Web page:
WASHINGTON (November 19, 1999) – On the eve of a made-for-TV disaster movie about the Year 2000 computer bug, state securities regulators warned investors not to fall victim to “Y2K: The Scam.”
State securities cops warned that con artists are trying to exploit fear of the Y2K problem by touting risky or bogus investments. State regulators say some promoters are offering, via “spam” e-mail, investment opportunities in companies or products that supposedly fix the Y2K problem.
Hype and fear about Y2K problems, like those depicted in “Y2K”: on NBC on Sunday night could play into the hands of scam artists. Regulators fear investors could be seduced into fraudulent investments.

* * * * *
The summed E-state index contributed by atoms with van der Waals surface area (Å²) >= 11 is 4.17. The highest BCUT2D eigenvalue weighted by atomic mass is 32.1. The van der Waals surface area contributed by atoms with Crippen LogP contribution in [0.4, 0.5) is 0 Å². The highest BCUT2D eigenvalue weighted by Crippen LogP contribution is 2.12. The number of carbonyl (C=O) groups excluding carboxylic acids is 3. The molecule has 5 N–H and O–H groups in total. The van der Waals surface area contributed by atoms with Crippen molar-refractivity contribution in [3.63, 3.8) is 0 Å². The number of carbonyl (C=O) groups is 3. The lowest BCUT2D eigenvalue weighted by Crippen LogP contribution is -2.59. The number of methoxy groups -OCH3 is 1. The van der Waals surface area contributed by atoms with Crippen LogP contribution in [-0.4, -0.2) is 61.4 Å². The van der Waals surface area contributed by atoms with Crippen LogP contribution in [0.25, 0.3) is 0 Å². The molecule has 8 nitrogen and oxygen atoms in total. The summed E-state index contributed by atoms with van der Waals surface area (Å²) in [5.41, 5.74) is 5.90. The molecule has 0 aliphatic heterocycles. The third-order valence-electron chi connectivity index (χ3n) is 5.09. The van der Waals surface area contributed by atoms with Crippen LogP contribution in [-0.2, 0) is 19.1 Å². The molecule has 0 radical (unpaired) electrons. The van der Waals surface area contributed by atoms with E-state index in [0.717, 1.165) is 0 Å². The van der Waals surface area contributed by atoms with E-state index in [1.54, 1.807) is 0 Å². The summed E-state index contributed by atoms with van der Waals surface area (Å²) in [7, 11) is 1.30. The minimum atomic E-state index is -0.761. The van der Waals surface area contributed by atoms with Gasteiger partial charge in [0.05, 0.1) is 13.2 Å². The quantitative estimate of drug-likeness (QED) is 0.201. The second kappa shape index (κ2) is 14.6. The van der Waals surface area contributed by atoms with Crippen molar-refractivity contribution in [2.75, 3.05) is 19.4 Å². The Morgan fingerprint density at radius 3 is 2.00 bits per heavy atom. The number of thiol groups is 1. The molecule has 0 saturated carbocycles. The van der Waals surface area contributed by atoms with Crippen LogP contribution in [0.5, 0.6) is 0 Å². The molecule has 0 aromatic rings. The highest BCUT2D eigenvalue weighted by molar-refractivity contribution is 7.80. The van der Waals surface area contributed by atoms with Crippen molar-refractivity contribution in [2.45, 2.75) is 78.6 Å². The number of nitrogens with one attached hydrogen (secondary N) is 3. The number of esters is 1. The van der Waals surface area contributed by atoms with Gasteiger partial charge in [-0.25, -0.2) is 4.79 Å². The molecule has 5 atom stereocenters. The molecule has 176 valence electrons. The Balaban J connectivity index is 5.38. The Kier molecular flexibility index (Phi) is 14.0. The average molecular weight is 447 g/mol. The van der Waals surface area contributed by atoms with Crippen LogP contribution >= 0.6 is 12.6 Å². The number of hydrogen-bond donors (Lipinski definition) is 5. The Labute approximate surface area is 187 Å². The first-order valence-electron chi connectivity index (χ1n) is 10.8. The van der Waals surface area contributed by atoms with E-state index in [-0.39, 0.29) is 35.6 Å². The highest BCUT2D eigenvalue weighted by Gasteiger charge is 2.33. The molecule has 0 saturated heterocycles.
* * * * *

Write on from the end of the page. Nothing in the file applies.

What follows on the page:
“Fear can make people do stupid things, ” said Bradley Skolnik, president of the North American Securities Administrators Association (NASAA) and Indiana’s Securities Commissioner. “There are common-sense things investors can do to protect themselves. They don’t need to bury their money in the backyard.”
State securities regulators recommend investors:
- Keep six month’s of bank and brokerage statements on hand, in case a Year 2000-related question develops.
- Never turn money over to a stranger.
- Hang up on aggressive cold callers promoting Y2K-related investments such as precious metals.
- Ignore unsolicited email or Internet chat room talk about small companies with Y2K “stories.”